"After We Walked Away," Erica L. Satifka; Apex Magazine, November 21, 2016
A literalised response to Le Guin's "The Ones Who Walk Away from Omelas," this story follows two young people, man and woman, who left "The Solved City" - clearly based on Omelas - because they could not accept the violent magic on which the city is founded, that the deliberately caused unending suffering of just one child could produce a utopia for everyone else. They find our society, where almost everyone suffers, from systematic oppression and cruelty, and in different ways regret their decision. It's a strongly written and emotionally disturbing story, but it misses one very important thing. Le Guin's story is not about rejecting a utopia based on horror for some other existing world; Omelas is our society, or at least an an allegorical reference to it. Those who walk away are the rebels who reject our acquiescence in the very real cruelty and oppression in our world, the comforting lie that the poor will always be with us, with its corollary that therefore we need do nothing for them. They are the ones who would change the paradigm, who would give up their privilege to end the horror others experience.
It's a well-crafted and moving story, but at its heart it is dishonest in setting up a straw man to refute, and disingenuous in using that straw man to argue that the suffering of one is easier to accept than the suffering of many. I would rather remain with the vision given form by Le Guin, that there are those among us who realise that as long as one of us is chained, none of us is free.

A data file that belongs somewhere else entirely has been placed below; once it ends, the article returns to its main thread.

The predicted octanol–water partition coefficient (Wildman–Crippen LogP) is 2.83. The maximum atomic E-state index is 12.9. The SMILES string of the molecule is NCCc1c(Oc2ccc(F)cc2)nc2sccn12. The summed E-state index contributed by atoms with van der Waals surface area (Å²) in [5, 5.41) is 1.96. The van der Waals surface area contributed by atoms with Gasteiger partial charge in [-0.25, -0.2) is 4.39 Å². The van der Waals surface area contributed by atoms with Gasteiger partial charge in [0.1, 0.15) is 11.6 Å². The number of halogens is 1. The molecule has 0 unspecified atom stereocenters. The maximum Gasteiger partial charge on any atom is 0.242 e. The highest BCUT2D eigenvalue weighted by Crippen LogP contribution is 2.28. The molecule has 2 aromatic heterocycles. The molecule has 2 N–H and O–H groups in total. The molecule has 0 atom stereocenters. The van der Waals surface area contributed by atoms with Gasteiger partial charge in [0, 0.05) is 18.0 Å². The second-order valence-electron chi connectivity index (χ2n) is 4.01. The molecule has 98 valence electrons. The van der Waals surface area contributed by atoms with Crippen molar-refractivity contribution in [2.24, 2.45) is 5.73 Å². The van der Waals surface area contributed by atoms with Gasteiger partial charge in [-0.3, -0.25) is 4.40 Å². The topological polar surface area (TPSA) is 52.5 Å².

"Crocodile Tears," Jaymee Goh; Lightspeed Magazine, September 2016
Goh here reworks a traditional folk tale of revenge. In Goh's version, a crocodile brings brings news to a successful man who has abandoned his family, telling him of the fates of his mother, his lover and the unborn child he left behind.
"That Game We Played During the War," Carrie Vaughn; tor.com, March 16, 2016
A sparsely written but deeply moving story about war and what happens when war is over and two sides try to make a peace, summed up in the interactions between two veterans, one from each side. Calla is a military nurse; during the was it was her duty to keep Valk - a member of a telepathic race - and other prisoners of war under sedation to dull their abilities. Later in the war, fortunes have shifted and Calla is the prisoner, Valk her keeper. Remembering the games of chess he watched her play with he other staff, he asks her to teach him, and together they find a way to enjoy playing a game of strategy between one who reads minds and one who does not. When a peace finally comes, Valk, recovering from wounds in hospital, asks Cala to visit him and bring 'the game they played during the war.'